But in abolishing the notion of an external world other than the mind we do not assert any of the silly nonsense usually described by unintelligent critics as idealism. We do not assert that the trees and hills and people of our world are ‘unreal’, or ‘mere ideas in my mind’, still less that matter is nothing but a swarm of mind-particles. The very essence of trees and hills and people is that they should be not myself but my objects in perception; they are not subjective but objective, not states of myself but facts that I know. None the less, my knowing them is organic to them: it is because they are what they are that I can know them, because I know them that they can be what to me they really are. They and I alike are members of one whole, a whole which the destruction of one part would in a sense destroy thioughout, as the death of our dearest friend darkens for us the very light of the sun.

[...]

The world of abstract concepts—the material world—is an objective world called into existence indeed by an error of the mind, but by that very error asserted as real. Hence to make the abstraction and to regard the reality of its object as self-evident are one and the same thing, and these farcical refutations of idealism are only successful as showing, what nobody doubts, that it is as possible to put your blind eye to a microscope as to a telescope.

Now the construction of such an abstract world is not a pointless or purposeless waste of energy on the part of the mind. To suppose that this is so, that religion is only a fiction and science only an arbitrary play of abstractions, is the error of those critics, whether of religion or science, who unintelligently praise one by umntelligently condemning the other. In the toil of art, the agony of religion, and the relentless labour of science, actual truth is being won and the mind is coming to its own true stature. This is simply because the ostensible object whose apparent articulations are being so patiently traced is not the real object, and because every new touch given to the determination of the former does not obscure, but rather illustrates, the latter.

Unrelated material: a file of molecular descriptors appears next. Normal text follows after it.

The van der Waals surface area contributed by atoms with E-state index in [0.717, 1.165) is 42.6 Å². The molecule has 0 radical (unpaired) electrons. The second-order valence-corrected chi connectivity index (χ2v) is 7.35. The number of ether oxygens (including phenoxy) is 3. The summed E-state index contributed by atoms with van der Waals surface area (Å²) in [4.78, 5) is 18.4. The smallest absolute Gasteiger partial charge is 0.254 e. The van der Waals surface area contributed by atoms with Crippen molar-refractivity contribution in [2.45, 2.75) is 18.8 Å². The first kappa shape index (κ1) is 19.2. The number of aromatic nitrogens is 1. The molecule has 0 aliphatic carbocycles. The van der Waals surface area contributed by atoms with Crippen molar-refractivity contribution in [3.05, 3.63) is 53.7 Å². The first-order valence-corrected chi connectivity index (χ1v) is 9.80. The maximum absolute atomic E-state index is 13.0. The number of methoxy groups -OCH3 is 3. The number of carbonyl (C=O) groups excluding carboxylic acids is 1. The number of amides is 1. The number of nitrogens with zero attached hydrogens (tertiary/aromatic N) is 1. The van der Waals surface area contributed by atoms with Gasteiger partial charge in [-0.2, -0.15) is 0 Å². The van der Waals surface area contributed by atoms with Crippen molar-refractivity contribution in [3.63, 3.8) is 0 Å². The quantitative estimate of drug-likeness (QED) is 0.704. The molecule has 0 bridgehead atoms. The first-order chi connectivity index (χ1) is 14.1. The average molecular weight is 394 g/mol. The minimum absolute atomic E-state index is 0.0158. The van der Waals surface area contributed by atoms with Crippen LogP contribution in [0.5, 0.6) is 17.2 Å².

{This recognizes that the various forms of consciousness like religion and science have merit. Even in their error they illuminate the real object, which is mind. So, truth can be gained from those, as long as we keep their shortcomings in mind and see them from a higher perspective, so to speak.}

So it seems to me Collingwood doesn't assume that truth, historical or otherwise, is relative, but that the discovery of truth is a very complex journey, a journey of the mind discovering itself. This means we need to operate on the highest level possible to us on our current position in that journey, and that we need to watch out carefully not to fall into the various simplifications/errors that can trap us and make us think we can avoid the grind and hard work that is the journey towards self-discovery. Or so I understand it.

I haven't read SM yet, but to me the above sounds a lot like 'we are all one', which doesn't seem to jive with the idea that we are meant to assign meaning, value, to distinguish 'left from right'. Sure, that idea of the "absolute mind" may be true in an absolute way, but we are not there, and people who 'go there' miss the fact that we are meant to choose, and that act of choosing requires us to differentiate as if things were different (even if ultimately they are not). Like I said, I haven't read the book, but from this excerpt SM sounds a bit new agey.
 

goyacobol

The Living Force
FOTCM Member
Joe said:
luc said:
With regard to Collingwood's view on truth/relativism, here is an excerpt from Speculum Mentis (about pos. 4035 on kindle) that sums up his quite sophisticated thinking (blue how I understood him):

Speculum Mentis said: